Guards surround a large group of detainees in an internment camp in Xinjiang, China. Illustration ©Molly Crabapple

China: Anniversary of UN’s damning Xinjiang report must be ‘wake-up call’ to action

The one-year anniversary of a damning UN report on Xinjiang stands as a grave reminder of the need to hold China to account for crimes against humanity amid a “woefully inadequate” response by the international community, Amnesty International said today.

On 31 August 2022, the UN Office of the High Commissioner for Human Rights (OHCHR) released its long-awaited assessment on the human rights situation in the Xinjiang Uyghur Autonomous Region, finding that violations by the Chinese government against Uyghurs and other predominantly Muslim minorities – including torture and mass imprisonment in internment camps – “may constitute… crimes against humanity.”

“Rather than urgently acting on the report’s findings of serious violations of international law in China, the international community – including important components of the UN itself – has shied away from the kind of resolute steps needed to advance justice, truth and reparation for victims,” said Amnesty International’s Deputy Regional Director for China, Sarah Brooks.

The OHCHR’s assessment on Xinjiang was released on the final day of previous High Commissioner Michelle Bachelet’s term. Its publication had been severely delayed, with High Commissioner Bachelet indicating a year earlier that it was being “finalized”. In a draft letter to Bachelet leaked by the media, Chinese authorities had reportedly urged the High Commissioner “not to publish” her office’s report on the situation in Xinjiang. 

In October 2022, Human Rights Council member states rejected by a narrow margin a resolution that would have called for a debate on the report – an initiative that already fell short of calls from 50 of the Council’s own appointed experts (the Special Procedures) for a special session on the issue. 

Urgent need for accountability on Xinjiang

Bachelet’s successor, Volker Turk, committed in December 2022 to “personally engage with (Chinese) authorities” about the grave human rights violations highlighted in the report. However, his public follow-up – including a statement in March 2023 that his office had opened “channels of communication” with Beijing, and another in June 2023 reiterating his office’s efforts to seek “further engagement” – is yet to clearly emphasize the urgent need for accountability for these alarming violations.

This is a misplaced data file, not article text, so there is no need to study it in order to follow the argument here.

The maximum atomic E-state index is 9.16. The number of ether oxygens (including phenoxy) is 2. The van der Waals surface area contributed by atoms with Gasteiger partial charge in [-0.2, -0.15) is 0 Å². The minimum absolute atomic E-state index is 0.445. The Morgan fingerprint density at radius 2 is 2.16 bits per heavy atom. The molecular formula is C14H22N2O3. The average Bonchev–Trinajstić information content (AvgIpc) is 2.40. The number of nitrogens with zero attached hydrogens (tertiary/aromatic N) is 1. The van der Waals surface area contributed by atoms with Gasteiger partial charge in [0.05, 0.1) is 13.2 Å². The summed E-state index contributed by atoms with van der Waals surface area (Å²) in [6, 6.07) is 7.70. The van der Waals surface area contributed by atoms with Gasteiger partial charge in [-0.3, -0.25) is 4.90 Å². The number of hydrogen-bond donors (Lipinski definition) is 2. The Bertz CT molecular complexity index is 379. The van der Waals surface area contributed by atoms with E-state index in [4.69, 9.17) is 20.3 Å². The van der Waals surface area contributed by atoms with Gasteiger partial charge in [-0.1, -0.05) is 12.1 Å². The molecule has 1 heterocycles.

“We need national and international officials, including human rights officials such as the High Commissioner, to use all levers at their disposal – both public and private – to seek meaningful change in China’s repressive policies, including by engaging in frank, evidence-based dialogue with the authorities about their human rights violations,” Brooks said.

The OHCHR’s assessment mirrored reporting by Amnesty International and other credible organizations documenting patterns of torture or other ill-treatment as well as incidents of sexual and gender-based violence, among a catalogue of human rights violations. 

The UN report found that the “extent of arbitrary and discriminatory detention of members of Uyghur and other predominantly Muslim groups … may constitute international crimes, in particular crimes against humanity.” The report added that “the conditions remain in place for serious violations to continue and recur,” creating additional urgency for a prompt and effective effort to address the situation. 

The anniversary of the report comes in the same week President Xi Jinping made a surprise visit to the Xinjiang city of Urumqi, in which he called on officials to strengthen curbs on “illegal religious activities”. Chinese authorities have repeatedly dismissed accusations of human rights violations in the region.

“The one-year anniversary of the OHCHR report must be a call to action for the international community. The need for states, through the Human Rights Council, to establish an independent international mechanism to investigate crimes under international law and other serious human rights violations in Xinjiang is as urgent as ever. Families of those who have been arbitrarily detained, forcibly disappeared or mistreated want and deserve answers and accountability, not delays and compromises,” Brooks said. 

Since 2017, there has been extensive documentation, including by the UN Special Procedures of China’s crackdown against Uyghurs, Kazakhs and other predominantly Muslim ethnic minorities in Xinjiang, carried out under the guise of fighting terrorism. In 2021, a comprehensive  report  by Amnesty International demonstrated that the systematic state-organized mass imprisonment, torture and persecution perpetrated by Chinese authorities amounted to crimes against humanity.  
Amnesty International’s Free Xinjiang Detainees campaign has, to date, profiled 126 individuals who are among the perhaps one million or more people who have been held in arbitrary detention in internment camps and prisons in Xinjiang since 2017.

Top image: Guards surround a large group of detainees in an internment camp in Xinjiang, China. Illustration ©Molly Crabapple